The Painted Story of the Aeneid: 2 From Carthage to Apotheosis

Jan Brueghel the Elder (1568–1625) (attr), Aeneas and the Cumaean Sibyl in the Underworld (1600-25), colour on copper, 26.8 x 35.3 cm, Thorvaldsens Museum, Copenhagen, Denmark. Wikimedia Commons.

In the first of these two articles, I showed paintings telling the story of Virgil’s Aeneid, as far as the hero’s departure from Dido in Carthage. As he sails away with his fleet towards his great destiny in Italy, she is distraught with grief and kills herself.

Henry Fuseli (1741–1825), Dido (1781), oil on canvas, 244.3 x 183.4 cm, Yale Center for British Art, New Haven, CT. Wikimedia Commons.

My favourite painting of Dido’s spectacular death is probably the only conventional history painting ever made by Henry Fuseli, known simply as Dido (1781). Dido has mounted her funeral pyre, and is on the couch on which she and Aeneas made love. She then falls on a sword which Aeneas had given her, and that rests, covered with her blood, beside her, its tip pointing up towards her right breast.

Her sister Anna rushes in to embrace her during her dying moments, and Jupiter sends Iris (shown above, wielding a golden sickle) to release Dido’s spirit from her body. Already smoke seems to be rising up from the pyre, which will confirm visually to Aeneas that she has killed herself, as he sails away.

The fleet has further trouble trying to pursue its course to the north, so they land on Sicily, where Aeneas holds funeral games to honour his father’s death. While these are taking place, Juno, through her divine messenger Iris, intervenes and tells the Trojan women to set fire to the fleet to stop their progress.

Claude Lorrain (1604/1605–1682), The Trojan Women Set Fire to their Fleet (c 1643), oil on canvas, 105.1 x 152.1 cm, Metropolitan Museum of Art, New York, NY. Wikimedia Commons.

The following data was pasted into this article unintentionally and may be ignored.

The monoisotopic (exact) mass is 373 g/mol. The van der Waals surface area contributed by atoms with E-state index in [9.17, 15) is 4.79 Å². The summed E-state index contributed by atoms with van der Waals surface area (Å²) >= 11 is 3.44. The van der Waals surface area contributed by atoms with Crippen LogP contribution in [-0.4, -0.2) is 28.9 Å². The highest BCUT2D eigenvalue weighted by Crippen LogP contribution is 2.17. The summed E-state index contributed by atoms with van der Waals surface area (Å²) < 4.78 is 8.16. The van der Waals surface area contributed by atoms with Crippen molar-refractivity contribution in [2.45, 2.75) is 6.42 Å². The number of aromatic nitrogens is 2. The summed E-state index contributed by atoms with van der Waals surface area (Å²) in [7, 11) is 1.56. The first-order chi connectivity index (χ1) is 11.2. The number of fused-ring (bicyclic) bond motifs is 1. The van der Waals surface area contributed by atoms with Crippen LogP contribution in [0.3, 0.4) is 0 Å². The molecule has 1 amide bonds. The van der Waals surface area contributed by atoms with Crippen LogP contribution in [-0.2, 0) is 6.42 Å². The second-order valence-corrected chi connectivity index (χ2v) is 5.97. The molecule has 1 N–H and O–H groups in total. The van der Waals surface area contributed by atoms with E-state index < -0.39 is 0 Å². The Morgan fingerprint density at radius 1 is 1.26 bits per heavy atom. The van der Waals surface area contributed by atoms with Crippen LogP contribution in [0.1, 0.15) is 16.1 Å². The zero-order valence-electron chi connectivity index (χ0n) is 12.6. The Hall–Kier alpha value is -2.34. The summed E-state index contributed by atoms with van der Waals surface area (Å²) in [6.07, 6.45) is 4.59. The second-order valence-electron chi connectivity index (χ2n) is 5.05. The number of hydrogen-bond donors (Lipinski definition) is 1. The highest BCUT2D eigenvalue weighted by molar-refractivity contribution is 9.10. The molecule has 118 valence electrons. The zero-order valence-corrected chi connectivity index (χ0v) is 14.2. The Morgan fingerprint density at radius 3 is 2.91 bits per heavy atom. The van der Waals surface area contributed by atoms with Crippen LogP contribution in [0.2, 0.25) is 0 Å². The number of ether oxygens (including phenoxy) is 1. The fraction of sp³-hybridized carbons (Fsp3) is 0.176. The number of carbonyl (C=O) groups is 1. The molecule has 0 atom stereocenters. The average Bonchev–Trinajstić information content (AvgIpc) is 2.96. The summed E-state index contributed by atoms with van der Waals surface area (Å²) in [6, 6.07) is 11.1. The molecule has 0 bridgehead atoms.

Claude Lorrain’s much earlier Trojan Women Set Fire to their Fleet (c 1643) shows the women preparing to do this. The building clouds warn of a storm sent by Jupiter in response to Aeneas’ prayers, which quenches the blaze, following which the women are transformed into mermaids at the behest of Cybele.

Aeneas then sees his father Anchises in a vision, in which he is told to go to the underworld for a vision of his future and that of Rome. The fleet finally reaches the coast of the Italian mainland, where Aeneas makes his way to Lake Avernus, a portal to the underworld.

Joseph Mallord William Turner (1775–1851), Lake Avernus: Aeneas and the Cumaean Sybil (1814-15), oil on canvas, 76 × 92.7 cm, Yale Center for British Art, New Haven, CT. Wikimedia Commons.

JMW Turner’s first version of this scene is thought to have been his first mythological painting, back in his early career, in about 1798. This second version, Lake Avernus: Aeneas and the Cumaean Sybil, dates from 1814 or 1815, and is both an improvement on the original and in better condition.

True to the spirit of Claude’s landscape, this too is a mythological landscape showing the beautiful setting of Lake Avernus, near Pozzuoli, to the west of the city of Naples. In the distance is Baiae and the cliffs of Cape Miseno.

The Sibyl, who does not show her advanced years, holds aloft a golden sprig rather than the golden bough described by Virgil, and Aeneas stands with his back to the viewer, as if he too is enjoying the view. She guides Aeneas into the depths, across the River Acheron in Charon’s boat, and into Tartarus itself.

Aeneas og Sibyllen fra Cumae i underverden